Why Ethanol has the blue health hazard rating of 2 in NFPA 704 where as both Acetone and Methanol which are far more toxic than Ethanol have a rating of only 1? (Click on each link to see the NFPA diamond)

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    $\begingroup$ it's the "fire diamond", F in NFPA states for fire hazard. Anyway, the health info (blue) difference is strange. $\endgroup$
    – mykhal
    Apr 28, 2017 at 7:55

1 Answer 1


I believe that the rating is dependent on toxicity tests.

The acute oral toxicity LD50 value of acetone is 5800 mg/kg

The acute oral toxicity LD50 value of methanol is 5628 mg/kg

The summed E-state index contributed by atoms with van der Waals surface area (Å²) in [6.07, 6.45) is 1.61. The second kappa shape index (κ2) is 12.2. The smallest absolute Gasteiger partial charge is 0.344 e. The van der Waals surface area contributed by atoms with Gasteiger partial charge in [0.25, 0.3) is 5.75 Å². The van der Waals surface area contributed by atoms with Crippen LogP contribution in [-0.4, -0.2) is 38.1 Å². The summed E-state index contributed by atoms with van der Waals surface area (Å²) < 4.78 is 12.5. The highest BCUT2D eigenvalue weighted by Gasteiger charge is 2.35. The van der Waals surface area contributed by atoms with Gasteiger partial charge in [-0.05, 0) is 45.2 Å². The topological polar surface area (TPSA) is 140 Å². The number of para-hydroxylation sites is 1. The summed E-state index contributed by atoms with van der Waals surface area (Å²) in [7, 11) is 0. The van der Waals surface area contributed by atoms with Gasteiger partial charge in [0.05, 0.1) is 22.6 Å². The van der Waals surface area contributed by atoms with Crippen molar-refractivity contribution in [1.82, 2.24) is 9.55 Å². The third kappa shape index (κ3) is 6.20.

The acute oral toxicity LD50 value of ethanol is 3450 mg/kg

Low LD50 values means that only a small amount of chemical is needed to kill someone. According to these values, you would need to ingest a larger amount of acetone or methanol to die.I am not sure how valid these toxicology test are. Fun fact: fructose is deadlier than methanol according to LD50 values.

Furthermore, there appears to be some variation in the values as well. Wikipedia lists the LD50 value of ethanol as 7,060 mg/kg. Maybe this question can be addressed at Biology SE.

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    $\begingroup$ LD 50 is a rotten metric for the relative toxicity of methanol and ethanol. This might be because methanol kills you slowly and its acute toxicity isn't the one that matters. $\endgroup$
    – matt_black
    Apr 28, 2017 at 10:33

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